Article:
Monday, 3 January 2011

Food for thought; Shuzeng's "Beyond the Logo: A Pakatan Reign of Terror"

I have been following a blog for a while, certainly this blogger is a cultured person at ease in English and Chinese(Mandarin I suppose). The blogger wrote a long but very interesting post great food for thought entitled:

Beyond the Logo: A Pakatan Reign of Terror


Describing the Rocket Cafe which escaped Ronnie Liu's logo ban : Striking in the coffeeshop’s message isn’t just the political logo – which won’t break the law so long as Pakatan rules Selangor – rather, how it’s utterly un-Malaysian (above) – shop name, seating style, tables, purpose, and the complete absence of local flavours in all appearances. Minus the crowd and banners it could be a British pub, and that says much about the characteristics of the DAP: it’s hardly Chinese. If the DAP is hated by the Umno Malays that would be for its brusque, uppity Anglophile culture which Malays mistake for Chinese-ness.

From its European orientation, DAP is a small step away from the full-fledged, imported, cocksure, racist bigotry that today underpin its politics, hence Pakatan’s. So the popular idea that Pakatan’s attack on the 1Malaysia logo is a case of double standards detracts from a fundamental issue: the fascist doctrinaire and tyranny stirring deep inside Pakatan’s coffeeshop cups that couldn’t wait to fix its enemy, Barisan.

Describing a huge wall picture of Anwar Ibrahim and Guan Eng waving to their supporters: note Anwar’s fascist-style hand salute to go with the propaganda: regime coup. Along with Guan Eng, their difference to the Europeans is, they salute with a smile. But wait till they’ve get Putrajaya.

The main post:

Pity the hapless shopkeepers of Selangor. Before it was beer and arcade games, then lottery tickets and plastic bags; lately it is advertisement signboards.

Having now broken the law – and without knowing it – the poor man has to worry about paying an extortionate fine or go to court, and that’s after falling into the mercy of Elizabeth Wong’s municipal goons who could come any day soon to rip apart his shop sign, 1Malaysia, with neither apologies nor compensation.

Is it any wonder people leave this accursed country? Upon Pakatan sweeping into power in five states, more had fled in 2008-09 (300,000) than in any other single year before. Those still in Malaysia are therefore left to wonder, like the shopkeeper: in the past, I support Barisan so I won’t be harassed, now I mustn’t support Barisan so that Pakatan won’t be harassing.

To try and justify the unjustifiable, systematically stripping off every piece of 1Malaysia logo from shop-fronts in Selangor, Ronnie Liu and Elizabeth Wong were tying up each other’s tongue in knots. A shop-front is a commercial premise, as Ronnie had tried explaining, therefore within purview of the law. But he omits to say they are also private not public spaces, such as a park, a road, a lamp post, the canteen in University Malaya.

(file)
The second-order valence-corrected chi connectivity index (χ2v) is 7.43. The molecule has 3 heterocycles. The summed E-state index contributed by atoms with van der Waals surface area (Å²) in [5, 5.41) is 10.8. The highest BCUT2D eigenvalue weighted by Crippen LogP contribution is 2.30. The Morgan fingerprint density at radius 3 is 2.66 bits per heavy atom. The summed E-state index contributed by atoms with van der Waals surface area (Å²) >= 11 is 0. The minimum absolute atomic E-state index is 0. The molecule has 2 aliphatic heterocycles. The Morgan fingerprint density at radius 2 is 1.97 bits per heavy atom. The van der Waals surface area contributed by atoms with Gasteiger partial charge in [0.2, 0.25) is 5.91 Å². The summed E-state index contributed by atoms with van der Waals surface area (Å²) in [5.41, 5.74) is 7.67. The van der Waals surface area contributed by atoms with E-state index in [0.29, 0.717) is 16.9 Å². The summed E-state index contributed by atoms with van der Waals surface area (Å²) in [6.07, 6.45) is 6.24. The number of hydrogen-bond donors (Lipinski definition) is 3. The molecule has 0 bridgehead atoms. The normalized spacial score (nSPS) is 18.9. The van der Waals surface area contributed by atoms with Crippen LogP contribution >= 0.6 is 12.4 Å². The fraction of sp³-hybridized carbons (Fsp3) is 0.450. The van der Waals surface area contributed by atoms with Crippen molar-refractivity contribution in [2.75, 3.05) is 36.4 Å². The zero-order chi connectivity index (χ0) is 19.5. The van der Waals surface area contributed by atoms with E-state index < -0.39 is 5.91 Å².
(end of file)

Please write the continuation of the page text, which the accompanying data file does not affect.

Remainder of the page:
And, if this invasion, this Pakatan-sponsored terror against the shopkeeper, is justifiable in law, why stop at the door? Eli and Ronnie might as well send in their goons into every shop, check the walls, under the tables, the cashier’s counter. They could go farther: set up logo-traps for every taxi or bus cruising down the Federal Highway.

Since the thrust of the prohibition is against conveying a political message, publicly and in a commercial environment, why should it matter where such a sign is hung up?

But, of course, Eli, Ronnie and the Selangor executive council alone define what is political which then spares DAP’s Rocket United café from the law. Power to the DAP means getting coffeeshop security and protection from the law – no difference in point of principle from Penang Hokkein thugs turning up one morning at the premises to demand protection money from the cops.

All this also says Pakatan politicians and administrators have no qualms breaking their word, every word, in their glossary of slogans – justice, equality, beyond race politics, freedom, etc. On the other hand, the Selangor prohibition, along with a train of precedent events and signs, help to paint a picture into what the future is like under Pakatan rule.

Because the prohibition has appeared as if out of the blue, it seems like an isolated event, a whim, a quirk from some insanely vengeful Pakatan legislators out to damage Barisan where it hurts most. But happenstance is semblance only. The appearances so far reaffirms two things: one, that Pakatan exists purely out of hatred for Barisan and, two, that Pakatan couldn’t care less if individual freedoms are violated.

These manifestations are so plain to see that, because they show nothing else, deeper motives are concealed. If not why else should lawmakers break the law created in their name, then enforce it with a vengeance as if all shopkeepers are potentially the enemy, both as Barisan and as Barisan sympathesizers?

Must read the full shuzheng post here.

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